Paris is leaning on Piccard in its Olympics bid: it wants to use the event to foster a great spirit of innovative problem solving. Peter Blake would completely understand. Paris also plans to use sports stars to front hearts-and-minds campaigns about climate change – imagine that.
One other thing about the Paris bid, and it’s nothing to do with climate change or sustainability goals: they’ll stage the equestrian contest at Versailles and the beach volleyball on the Champs de Mars, the park right by the Eiffel Tower. Imagine that, too.
Can we, should we, take anything from that? Here’s my starting list of 10 ways to say yes.
10 big opportunities: an Auckland to-do list for the America’s Cup
1. Create that great new thing on the Tank Farm. Our own Eiffel Tower? Actually, that’s not what I was thinking. But definitely the parkland and what about a high-tech, immersive Museum of the Sea? The first waka, the first European exploration, coloinsation in its messy reality, all the life of the oceans, conservation, recreation, trade, the future: from Kupe to Burling and beyond.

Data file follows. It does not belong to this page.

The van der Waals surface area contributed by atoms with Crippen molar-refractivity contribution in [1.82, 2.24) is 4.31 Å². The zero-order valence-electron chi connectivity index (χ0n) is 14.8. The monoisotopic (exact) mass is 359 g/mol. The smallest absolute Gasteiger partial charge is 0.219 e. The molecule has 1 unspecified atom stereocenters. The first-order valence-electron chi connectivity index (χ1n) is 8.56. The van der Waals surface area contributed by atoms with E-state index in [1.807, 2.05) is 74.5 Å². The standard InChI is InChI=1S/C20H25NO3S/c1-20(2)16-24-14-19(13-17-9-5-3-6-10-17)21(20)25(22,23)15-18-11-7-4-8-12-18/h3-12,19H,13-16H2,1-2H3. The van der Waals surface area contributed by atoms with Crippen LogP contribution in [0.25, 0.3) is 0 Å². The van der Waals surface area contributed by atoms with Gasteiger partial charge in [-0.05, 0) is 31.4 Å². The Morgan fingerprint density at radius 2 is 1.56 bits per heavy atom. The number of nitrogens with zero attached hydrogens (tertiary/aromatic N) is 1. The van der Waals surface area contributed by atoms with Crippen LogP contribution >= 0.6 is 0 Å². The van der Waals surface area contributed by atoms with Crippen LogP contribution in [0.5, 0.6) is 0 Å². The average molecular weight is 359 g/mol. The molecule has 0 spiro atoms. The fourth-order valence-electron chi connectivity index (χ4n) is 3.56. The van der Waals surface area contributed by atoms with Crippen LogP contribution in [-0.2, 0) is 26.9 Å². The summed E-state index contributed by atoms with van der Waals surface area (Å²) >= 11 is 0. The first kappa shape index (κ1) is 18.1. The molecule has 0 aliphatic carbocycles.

The land should not be cleared and cleaned with public money. Let’s be really clear about this. We want the corporates to step up and do their civic duty. The leadership they provide in doing this could, should and surely will become the inspirational leadership the city needs to make the most of the transformational potential of the Cup.
2. Establish some other breathtakingly original venues. If they sail the cup in the Waitematā, turn the beaches and headlands into carnival towns – because it is the beaches and headlands, along with the volcanoes, that are our special venues.
3. Build bike paths to get people there. Including SkyPath on the harbour bridge, obviously. Link the bike paths in a big network reaching far into the suburbs and post really beautiful, easy-to-read maps all over the place.
4. Build a bike share scheme with a lot of e-bikes, as outlined here. Deadline America’s Cup: let’s make that (2020 or 2021?) the date when biking in Auckland reaches a tipping point and becomes common.
5. Rail to the airport. Rail to the airport. Rail to the airport! Read about it here. Embrace the notion that the best way to free up the roads is to take some of the cars off the roads, and fast track the Congestion Free Network. Light rail and rapid bus transit, as explained here.
6. Turn our sports stars into the heroes of the city of the future. Think Jerome Kaino and the buses, only even cooler.